The brain is the most important organ in the body because it controls all complex actions including the ability to learn, speak, move, think, and control our emotions. The brain is made up of soft spongy tissue which means that when malignant cell growth occurs, it often invades surrounding healthy brain tissue quickly (brain tumours).
Although there have been many advances in technology and medicine over the decades, conventional therapeutic strategies generally remain unsuccessful and offer brain cancer patients a dismal outlook. Patients who undergo surgery and radiation treatment have an expected survival rate of only nine months. Only 10% of individuals who undergo chemotherapy for a brain tumour have an extended life expectancy.
While it is important to highlight Brain Tumour Awareness this month, focusing mostly on the primary symptoms and medical testing for brain cancer, more attention needs to be paid to nutrition, toxic exposures, and lifestyle factors and their contribution to the development of brain cancer. Read the rest of this entry
Children facing the demands of cancer treatment must eat healthily in order to get the nutrients that can fuel the body and aid in healing as well as assist in maintaining a healthy weight.
Special nutritional challenges are bound to arise throughout treatment because the side-effects of Childhood Cancer and Cancer Treatment Therapies such as Chemotherapy & Radiation Therapy can result in changes in your eating habits and differences in the way your body uses nutrients. Nutritional needs and eating habits are affected differently depending on the type of cancer and its treatment.
Phytochemicals are naturally occurring plant chemicals (phyto means plant in Greek). They provide plants with colour, odour and flavour. Once we eat them, however, research shows they can influence the chemical processes inside our bodies in helpful ways.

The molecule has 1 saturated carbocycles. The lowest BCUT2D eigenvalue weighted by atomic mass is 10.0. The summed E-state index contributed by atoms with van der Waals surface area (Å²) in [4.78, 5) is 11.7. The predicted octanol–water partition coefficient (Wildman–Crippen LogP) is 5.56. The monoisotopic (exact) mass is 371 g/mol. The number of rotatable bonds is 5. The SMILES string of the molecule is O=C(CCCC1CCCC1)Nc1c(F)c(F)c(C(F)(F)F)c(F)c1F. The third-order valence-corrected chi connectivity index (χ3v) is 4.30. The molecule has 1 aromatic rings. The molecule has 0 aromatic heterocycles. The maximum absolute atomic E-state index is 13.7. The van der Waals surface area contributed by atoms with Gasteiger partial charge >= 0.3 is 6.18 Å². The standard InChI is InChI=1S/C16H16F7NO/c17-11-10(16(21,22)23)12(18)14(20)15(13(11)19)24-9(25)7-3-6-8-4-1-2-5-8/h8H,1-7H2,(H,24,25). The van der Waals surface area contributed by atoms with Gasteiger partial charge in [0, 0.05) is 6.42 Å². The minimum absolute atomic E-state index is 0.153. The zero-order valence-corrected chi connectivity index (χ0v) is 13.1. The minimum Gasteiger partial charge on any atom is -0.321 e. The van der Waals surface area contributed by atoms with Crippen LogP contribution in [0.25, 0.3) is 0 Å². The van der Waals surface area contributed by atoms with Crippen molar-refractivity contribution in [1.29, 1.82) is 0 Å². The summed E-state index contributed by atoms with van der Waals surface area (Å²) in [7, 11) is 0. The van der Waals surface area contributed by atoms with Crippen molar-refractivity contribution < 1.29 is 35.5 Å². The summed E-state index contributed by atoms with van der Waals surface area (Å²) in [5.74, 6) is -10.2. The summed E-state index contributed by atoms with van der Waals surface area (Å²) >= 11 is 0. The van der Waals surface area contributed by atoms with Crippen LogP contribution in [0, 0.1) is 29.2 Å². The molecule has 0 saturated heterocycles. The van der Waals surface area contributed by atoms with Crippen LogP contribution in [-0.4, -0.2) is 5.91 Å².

Findings from laboratory studies have shown that phytochemicals have the potential to:
- Stimulate the immune system
- Block substances we eat, drink and breathe from becoming carcinogens
- Reduce the kind of inflammation that makes cancer growth more likely
- Prevent DNA damage and help with DNA repair
- Reduce the kind of oxidative damage to cells that can spark cancer
- Slow the growth rate of cancer cells
- Trigger damaged cells to commit suicide before they can reproduce
- Help to regulate hormones
Recent data from the National Cancer Institute suggests that over the course of a lifetime, the risk of developing cancer is one in two for men and just over one in three for women.
And, according to the American Cancer Society, one-third of fatal cancer cases could be prevented by being more active, losing weight, or eating a more nutritious diet.
We are often told to follow a nutritious diet, but what exactly does that mean? Picture a rainbow on your plate made of beans, peas, lentils, fruits, vegetables, and healthy fats (similar to the Mediterranean Diet).
A cancer-preventative diet is one that is rich in all these foods and low in red meats, processed meats and dairy. The Mediterranean Diet unlike the typical brown and white Standard American Diet (SAD), focuses on brightly-coloured produce, legumes and fresh herbs.